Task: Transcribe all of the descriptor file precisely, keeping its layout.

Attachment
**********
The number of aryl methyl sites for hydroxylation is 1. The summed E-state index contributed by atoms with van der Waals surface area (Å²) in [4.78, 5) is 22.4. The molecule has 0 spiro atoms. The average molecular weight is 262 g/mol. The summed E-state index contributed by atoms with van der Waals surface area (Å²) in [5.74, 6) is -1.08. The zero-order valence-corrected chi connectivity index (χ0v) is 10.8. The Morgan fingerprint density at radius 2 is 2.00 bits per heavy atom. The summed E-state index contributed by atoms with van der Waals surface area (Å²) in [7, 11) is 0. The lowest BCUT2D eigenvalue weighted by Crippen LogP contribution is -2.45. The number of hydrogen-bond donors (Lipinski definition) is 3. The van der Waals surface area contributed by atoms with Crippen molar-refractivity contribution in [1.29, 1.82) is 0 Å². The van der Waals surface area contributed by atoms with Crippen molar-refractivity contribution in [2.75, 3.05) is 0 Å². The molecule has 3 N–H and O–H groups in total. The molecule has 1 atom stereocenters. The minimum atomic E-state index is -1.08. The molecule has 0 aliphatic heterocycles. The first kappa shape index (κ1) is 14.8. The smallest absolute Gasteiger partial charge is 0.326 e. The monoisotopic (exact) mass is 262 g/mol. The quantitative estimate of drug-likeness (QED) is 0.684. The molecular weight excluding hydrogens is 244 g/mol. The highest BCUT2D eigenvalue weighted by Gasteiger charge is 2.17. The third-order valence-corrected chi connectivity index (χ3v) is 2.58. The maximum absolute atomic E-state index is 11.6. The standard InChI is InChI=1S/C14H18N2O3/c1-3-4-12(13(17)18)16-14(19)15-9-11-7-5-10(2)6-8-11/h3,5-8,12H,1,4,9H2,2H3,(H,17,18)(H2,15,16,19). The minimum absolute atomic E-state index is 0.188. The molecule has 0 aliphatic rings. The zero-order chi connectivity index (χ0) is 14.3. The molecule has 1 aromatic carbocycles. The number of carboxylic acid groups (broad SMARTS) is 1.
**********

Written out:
The number of aryl methyl sites for hydroxylation is 1. The summed E-state index contributed by atoms with van der Waals surface area (Å²) in [4.78, 5) is 22.4. The molecule has 0 spiro atoms. The average molecular weight is 262 g/mol. The summed E-state index contributed by atoms with van der Waals surface area (Å²) in [5.74, 6) is -1.08. The zero-order valence-corrected chi connectivity index (χ0v) is 10.8. The Morgan fingerprint density at radius 2 is 2.00 bits per heavy atom. The summed E-state index contributed by atoms with van der Waals surface area (Å²) in [7, 11) is 0. The lowest BCUT2D eigenvalue weighted by Crippen LogP contribution is -2.45. The number of hydrogen-bond donors (Lipinski definition) is 3. The van der Waals surface area contributed by atoms with Crippen molar-refractivity contribution in [1.29, 1.82) is 0 Å². The van der Waals surface area contributed by atoms with Crippen molar-refractivity contribution in [2.75, 3.05) is 0 Å². The molecule has 3 N–H and O–H groups in total. The molecule has 1 atom stereocenters. The minimum atomic E-state index is -1.08. The molecule has 0 aliphatic heterocycles. The first kappa shape index (κ1) is 14.8. The smallest absolute Gasteiger partial charge is 0.326 e. The monoisotopic (exact) mass is 262 g/mol. The quantitative estimate of drug-likeness (QED) is 0.684. The molecular weight excluding hydrogens is 244 g/mol. The highest BCUT2D eigenvalue weighted by Gasteiger charge is 2.17. The third-order valence-corrected chi connectivity index (χ3v) is 2.58. The maximum absolute atomic E-state index is 11.6. The standard InChI is InChI=1S/C14H18N2O3/c1-3-4-12(13(17)18)16-14(19)15-9-11-7-5-10(2)6-8-11/h3,5-8,12H,1,4,9H2,2H3,(H,17,18)(H2,15,16,19). The minimum absolute atomic E-state index is 0.188. The molecule has 0 aliphatic rings. The zero-order chi connectivity index (χ0) is 14.3. The molecule has 1 aromatic carbocycles. The number of carboxylic acid groups (broad SMARTS) is 1.